September 19, 2023

About This Article

The MIRI Team has delivered significant updates to the Imaging and Coronagraphic Imaging flux calibration reference files. The updates are the result of continued analysis of calibration observations and improvements in code and algorithms.

The flux calibration is now based on a larger sample of stars with well-characterized total fluxes. By using observations of different types of stars, the impact of uncertainties in the model spectra for any one type of star is reduced. In addition, the analysis of the calibration observations benefited from improved aperture corrections. Aperture corrections are used to correct finite measurement aperture to infinite apertures fluxes, as the model predictions are for the total stellar flux densities.

The magnitude of the changes to the calibration factors compared with those derived from the commissioning data varies per filter, and can be significant. For MIRI Imaging the calibration factors are 1% to 8% lower than the existing values, except for the F560W and F770W filters. For the F560W and F770W filters, the calibration factors are 15% and 21% lower, respectively. These larger changes are mostly due to an improved accounting for the detector scattering effect in the aperture corrections. This effect, also known as the “cruciform artifact” (see Gáspár et al 2021), predominantly affects MIRI’s shortest-wavelength filters F560W and F770W.

In the Coronagraphic Imaging filters, the calibration factors are 66%, 57%, 73%, and 56% higher than the existing factors for the F1065C, F1140C, F1550C, and F2300C filters, respectively. These significant changes are mainly due to a better understanding of how to use the WebbPSF tool to determine the finite to infinite aperture corrections, and applying it to all data taken since commissioning.

Finally, the new reference files contain a correction to the calibration factors for the time-dependent count rate loss reported on August 24, 2023. For each filter, a set of reference files is now available, each representing the appropriate flux calibration for a particular epoch. To apply the correction, the JWST calibration pipeline will match the date of execution of an exposure to select the correct reference file. In the longer term, this time-dependent correction will be performed by the pipeline, as already implemented for the MIRI MRS. Automatic reprocessing of all MIRI imaging and coronagraphic data will begin promptly and will take about 3 to 6 weeks. Please use the MAST subscription service to receive notifications of when the data has been reprocessed. Users can also reprocess their own data using the updated PHOTOM and APCORR reference files in CRDS.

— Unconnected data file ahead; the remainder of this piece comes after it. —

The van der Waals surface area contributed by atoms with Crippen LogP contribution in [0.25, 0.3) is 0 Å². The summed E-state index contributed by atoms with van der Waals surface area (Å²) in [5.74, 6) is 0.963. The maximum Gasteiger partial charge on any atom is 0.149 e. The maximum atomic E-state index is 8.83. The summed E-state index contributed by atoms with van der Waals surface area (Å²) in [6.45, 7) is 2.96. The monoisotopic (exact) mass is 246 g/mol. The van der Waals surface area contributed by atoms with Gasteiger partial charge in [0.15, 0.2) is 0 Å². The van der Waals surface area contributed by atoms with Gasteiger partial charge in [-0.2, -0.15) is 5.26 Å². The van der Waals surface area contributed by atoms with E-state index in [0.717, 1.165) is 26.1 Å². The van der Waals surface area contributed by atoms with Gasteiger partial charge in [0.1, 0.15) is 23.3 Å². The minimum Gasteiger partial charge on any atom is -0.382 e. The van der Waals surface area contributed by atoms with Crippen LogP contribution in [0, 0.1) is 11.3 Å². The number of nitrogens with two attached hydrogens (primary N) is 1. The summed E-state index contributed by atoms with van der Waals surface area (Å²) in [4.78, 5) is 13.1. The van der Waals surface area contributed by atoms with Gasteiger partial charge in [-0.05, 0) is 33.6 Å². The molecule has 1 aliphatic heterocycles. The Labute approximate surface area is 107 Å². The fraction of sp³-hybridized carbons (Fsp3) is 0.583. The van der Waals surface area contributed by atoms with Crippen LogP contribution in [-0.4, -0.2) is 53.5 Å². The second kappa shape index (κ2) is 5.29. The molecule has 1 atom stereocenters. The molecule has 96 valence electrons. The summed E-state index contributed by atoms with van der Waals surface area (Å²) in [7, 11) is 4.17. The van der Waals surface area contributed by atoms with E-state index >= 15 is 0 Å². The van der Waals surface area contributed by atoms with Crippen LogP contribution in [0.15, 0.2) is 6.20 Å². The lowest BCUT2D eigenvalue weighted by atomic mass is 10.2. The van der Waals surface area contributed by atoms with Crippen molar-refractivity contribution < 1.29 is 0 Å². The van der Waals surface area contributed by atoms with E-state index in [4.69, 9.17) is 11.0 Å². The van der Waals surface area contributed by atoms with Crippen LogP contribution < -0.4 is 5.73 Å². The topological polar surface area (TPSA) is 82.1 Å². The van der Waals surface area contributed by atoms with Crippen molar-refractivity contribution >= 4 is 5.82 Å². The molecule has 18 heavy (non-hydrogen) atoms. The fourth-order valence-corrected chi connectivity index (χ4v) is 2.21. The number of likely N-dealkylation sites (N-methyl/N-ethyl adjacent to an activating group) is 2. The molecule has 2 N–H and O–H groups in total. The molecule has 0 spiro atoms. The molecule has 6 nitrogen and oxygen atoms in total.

With this update, the accuracy is 3% or better in all filters based on the 1-sigma scatter of the measured flux calibration stars. For details of the stars observed for flux calibration, see Gordon et al. (2022, AJ, 163, 267). This updated MIRI Imager and Coronagraphic flux calibration will be reported in Gordon et al. (in prep).

For further questions or support with these new flux calibration reference files, users are encouraged to contact the MIRI team via the JWST Help Desk. Please note that STScI welcomes help desk tickets as they provide us with better insight into the difficulties users encounter and how they impact researchers. To keep up to date with new reference file deliveries, users can also sign up for the reference file mailing lists to receive email notifications and additional information when new reference files are delivered.

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The NASA James Webb Space Telescope, developed in partnership with ESA and CSA, is operated by AURA’s Space Telescope Science Institute.